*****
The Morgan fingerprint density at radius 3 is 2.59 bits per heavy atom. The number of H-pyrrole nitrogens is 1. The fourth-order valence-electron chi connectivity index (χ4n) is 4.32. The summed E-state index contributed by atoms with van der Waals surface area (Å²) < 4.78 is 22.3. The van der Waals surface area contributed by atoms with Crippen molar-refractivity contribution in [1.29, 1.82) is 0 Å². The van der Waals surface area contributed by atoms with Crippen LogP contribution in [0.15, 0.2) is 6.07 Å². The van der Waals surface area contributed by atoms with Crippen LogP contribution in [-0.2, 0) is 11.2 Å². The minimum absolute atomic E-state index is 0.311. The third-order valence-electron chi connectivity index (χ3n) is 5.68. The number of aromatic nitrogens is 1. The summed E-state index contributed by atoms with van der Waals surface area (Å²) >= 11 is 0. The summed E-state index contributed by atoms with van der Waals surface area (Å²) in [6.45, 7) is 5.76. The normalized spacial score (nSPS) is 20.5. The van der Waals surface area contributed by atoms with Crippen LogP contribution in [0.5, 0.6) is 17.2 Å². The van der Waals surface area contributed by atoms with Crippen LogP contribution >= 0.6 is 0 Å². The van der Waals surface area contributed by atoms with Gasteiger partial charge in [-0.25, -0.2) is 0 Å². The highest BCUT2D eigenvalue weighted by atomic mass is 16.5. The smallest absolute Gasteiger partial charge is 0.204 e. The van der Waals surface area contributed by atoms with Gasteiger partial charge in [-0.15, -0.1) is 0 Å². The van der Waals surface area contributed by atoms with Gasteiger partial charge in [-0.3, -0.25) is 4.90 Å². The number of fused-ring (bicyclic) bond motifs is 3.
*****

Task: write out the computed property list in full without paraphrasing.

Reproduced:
The Morgan fingerprint density at radius 3 is 2.59 bits per heavy atom. The number of H-pyrrole nitrogens is 1. The fourth-order valence-electron chi connectivity index (χ4n) is 4.32. The summed E-state index contributed by atoms with van der Waals surface area (Å²) < 4.78 is 22.3. The van der Waals surface area contributed by atoms with Crippen molar-refractivity contribution in [1.29, 1.82) is 0 Å². The van der Waals surface area contributed by atoms with Crippen LogP contribution in [0.15, 0.2) is 6.07 Å². The van der Waals surface area contributed by atoms with Crippen LogP contribution in [-0.2, 0) is 11.2 Å². The minimum absolute atomic E-state index is 0.311. The third-order valence-electron chi connectivity index (χ3n) is 5.68. The number of aromatic nitrogens is 1. The summed E-state index contributed by atoms with van der Waals surface area (Å²) >= 11 is 0. The summed E-state index contributed by atoms with van der Waals surface area (Å²) in [6.45, 7) is 5.76. The normalized spacial score (nSPS) is 20.5. The van der Waals surface area contributed by atoms with Crippen LogP contribution in [0.5, 0.6) is 17.2 Å². The van der Waals surface area contributed by atoms with Crippen LogP contribution >= 0.6 is 0 Å². The van der Waals surface area contributed by atoms with Gasteiger partial charge in [-0.25, -0.2) is 0 Å². The highest BCUT2D eigenvalue weighted by atomic mass is 16.5. The smallest absolute Gasteiger partial charge is 0.204 e. The van der Waals surface area contributed by atoms with Gasteiger partial charge in [-0.15, -0.1) is 0 Å². The van der Waals surface area contributed by atoms with Gasteiger partial charge in [-0.3, -0.25) is 4.90 Å². The number of fused-ring (bicyclic) bond motifs is 3.